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THE  DRAMA  OF  EXPRESSIONISM                  397

the Burgtheater, evolve from the hectic naturalism of his first two
plays, In Ewigkeit, Amen (1913), in which his knowledge of law-
court procedure comes to the fore, and Armut (1915) - an official
is stricken with illness, his wife is embittered, the daughter talks
of selling herself to the lodger, while the lyrically exalted son
mouths a hymn to humanity - to what has been called Halb-
expressionismus in Dies Irae (1919), another notorious handling of
the eternal son-father conflict: the son shoots himself with a toy
pistol because the father will not understand him. Uebe (1919)
treats the pathetic dying down of the erotic urge in the married
life of ageing couples. Wildgans had planned a trilogy of Biblical
plays: Kain (1920), Moses•, and Jesus, but only the first was com-
pleted. More lasting probably will be his lyrical work: Herbst-
fruhling (1909), Und hdttet der IJebe nicht (1911), Die Sonette an Ead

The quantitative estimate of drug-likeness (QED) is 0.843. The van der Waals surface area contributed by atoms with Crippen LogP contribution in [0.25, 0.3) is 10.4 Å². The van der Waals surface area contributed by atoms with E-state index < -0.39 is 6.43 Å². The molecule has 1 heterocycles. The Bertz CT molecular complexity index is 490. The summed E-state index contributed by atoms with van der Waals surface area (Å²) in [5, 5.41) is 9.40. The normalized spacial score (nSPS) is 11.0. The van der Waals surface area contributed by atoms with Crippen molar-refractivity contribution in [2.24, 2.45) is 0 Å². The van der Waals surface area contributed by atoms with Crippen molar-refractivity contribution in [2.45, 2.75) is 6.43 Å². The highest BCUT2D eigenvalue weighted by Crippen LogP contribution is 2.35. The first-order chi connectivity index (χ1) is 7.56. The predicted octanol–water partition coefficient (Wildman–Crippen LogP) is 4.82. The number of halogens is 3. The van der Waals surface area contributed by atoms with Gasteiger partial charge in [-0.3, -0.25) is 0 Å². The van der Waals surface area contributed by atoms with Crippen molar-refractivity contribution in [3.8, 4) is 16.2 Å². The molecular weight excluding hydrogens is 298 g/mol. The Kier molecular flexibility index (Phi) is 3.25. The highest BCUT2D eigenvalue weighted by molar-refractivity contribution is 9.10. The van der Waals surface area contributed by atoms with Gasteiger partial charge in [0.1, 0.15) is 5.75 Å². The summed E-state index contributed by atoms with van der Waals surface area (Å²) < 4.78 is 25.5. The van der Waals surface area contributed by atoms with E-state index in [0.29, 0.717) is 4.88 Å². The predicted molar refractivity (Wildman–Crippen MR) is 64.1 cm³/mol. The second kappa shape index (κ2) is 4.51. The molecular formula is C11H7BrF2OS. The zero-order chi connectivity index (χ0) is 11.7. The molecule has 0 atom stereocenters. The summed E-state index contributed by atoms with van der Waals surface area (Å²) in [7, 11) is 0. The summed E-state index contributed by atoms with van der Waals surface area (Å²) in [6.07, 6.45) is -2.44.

(1913)5 Qsterreichische Gedichte (1915), Mittag (1917). There is a
venturesome modernity of thought in some of the poems, often
rawly expressed as in Klmakterium, Dirnen. He analyses his own
sexuality in his Sonette an Ead. Ead is his name for the lover of his
dreams: a poet, the argument runs, cannot be chained to hearth
and wife (Ihm ^iemt %u rasen, \ Wenn aus seinem Leib \ Schwelende
Schwuk nebelt %um Gehirne), and so for him was created die Dime,
but not she who prowls for prey under the lamplight of towns, but
the woman to whom God has given beauty and passion; and so
she queens it over creative spirits. The Queen of all is she who
comforted Christ on the Cross (H.ure und eines Heilands Trost); and
she is Lilith, Astaroth, Omphale, and Salome who, denied her
desire, asked for the head of the prophet on a charger. Dreaming
of the lover of his fevered dreams the poet asks: cAm I faun or
Pan?' As the cycle closes he knows that he has dreamt of her as a
faun, but that now, purified by vision, he is Pan - and Poet. There
is a light lift in the rhythm of the sonnets and a wealth of allusion
and imagery. His Dorfidylle in somewhat clumsy, often flatly pro-
saic hexameters, Rirbisch oder der Gendarm^ die Schande unddas Gluck
(1927) is generally rated higher than Gerhart Hauptmann's Anna.
It is a village idyll which is the reverse of idyllic, as the full title
indicates; actually it is not so much a negative counterpart of
Goethe's Hermann und Dorothea as a symbol of Austria in the last
decaying days of the old Austrian Empire; the gendarme who is
the titular hero is typical of the self-indulgent guzzling Austrian
who took things easy. Musik der Kindheit (1928) is a sketch of his